When I thought about moving to Korea, I imagined that I would become an expert on cooking Korean food. I knew I’d have a kitchen and full access to all the ingredients I might need to make just about any Korean dish I wanted.
I didn’t really think about the fact that I might not feel like making Korean food every day, or that what I’d end up craving about 80% of the time would be comfort foods from home (including things I never really even ate when I was still in America). But instead of making my own kimchi or perfecting bulgogi, I have been sticking to pretty basic non-Korean food.
I saw jijimi (also called buchimgae, according to my students) listed on a few menus (mostly drinking places, because apparently it’s usually a bar snack), and thought it sounded like something that was worth a try. I did a little web research, and ended up making this, which seems to be a cross between Japanese okonomiyaki and jijimi. There are numerous possibilities for adapting this recipe to include different vegetables and toppings, and I fully intend to experiment with it some more. I think it’s pretty tasty dipped in soy sauce mixed with vinegar or topped with kimchi, and of course, a nice cold beer would be a welcome accompaniment.
1 cup flour
1 cup water
a generous pinch salt
2 c thinly sliced cabbage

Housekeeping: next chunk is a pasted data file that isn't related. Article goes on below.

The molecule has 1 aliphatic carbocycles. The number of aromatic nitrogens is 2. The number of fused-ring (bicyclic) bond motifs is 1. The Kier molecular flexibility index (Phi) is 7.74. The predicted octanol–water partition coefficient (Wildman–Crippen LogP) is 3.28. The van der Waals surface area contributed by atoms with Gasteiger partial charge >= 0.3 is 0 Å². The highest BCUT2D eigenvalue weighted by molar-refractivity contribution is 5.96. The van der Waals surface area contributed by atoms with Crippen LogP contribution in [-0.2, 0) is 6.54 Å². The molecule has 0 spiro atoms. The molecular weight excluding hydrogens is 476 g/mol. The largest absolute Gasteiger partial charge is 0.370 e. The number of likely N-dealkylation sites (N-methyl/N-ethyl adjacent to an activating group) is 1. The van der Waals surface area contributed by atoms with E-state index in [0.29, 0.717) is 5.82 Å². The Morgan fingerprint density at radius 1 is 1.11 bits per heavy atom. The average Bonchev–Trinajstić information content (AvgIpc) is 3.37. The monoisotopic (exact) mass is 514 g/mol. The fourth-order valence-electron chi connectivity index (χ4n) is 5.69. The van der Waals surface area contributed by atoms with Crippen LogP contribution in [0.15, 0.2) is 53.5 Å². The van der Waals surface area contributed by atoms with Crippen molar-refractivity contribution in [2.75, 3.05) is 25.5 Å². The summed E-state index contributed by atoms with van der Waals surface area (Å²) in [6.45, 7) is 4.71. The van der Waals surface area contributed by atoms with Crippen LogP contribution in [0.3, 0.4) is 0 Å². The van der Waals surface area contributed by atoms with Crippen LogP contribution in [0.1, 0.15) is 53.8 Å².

1/4 cup thinly sliced green onions
1 tbsp sesame seeds
2 tbsp vegetable oil
soy sauce and rice vinegar
Whisk together the water and egg, and gently stir in the flour and salt. Fold in the vegetables and sesame seeds. It won’t look like typical pancake batter, it will probably look more like coleslaw.
Heat the vegetable oil in a large skillet over high. Swirl the pan so the oil is evenly distributed. Pour the cabbage mixture into the pan and spread to the edges so it is evenly thick.
Cook 3 to 4 minutes each side, or until golden brown. If the bottom begins to burn but the top is still very runny, turn the heat down.
Flipping can be a bit of a challenge. If you need to, slide the pancake, cooked side down, onto a plate, and then invert back into the pan to finish cooking. When cooked through and golden on both sides, cut into quarters to serve.
Mix the soy sauce and rice vinegar in a one-to-one ratio for dipping, or top with kimchi.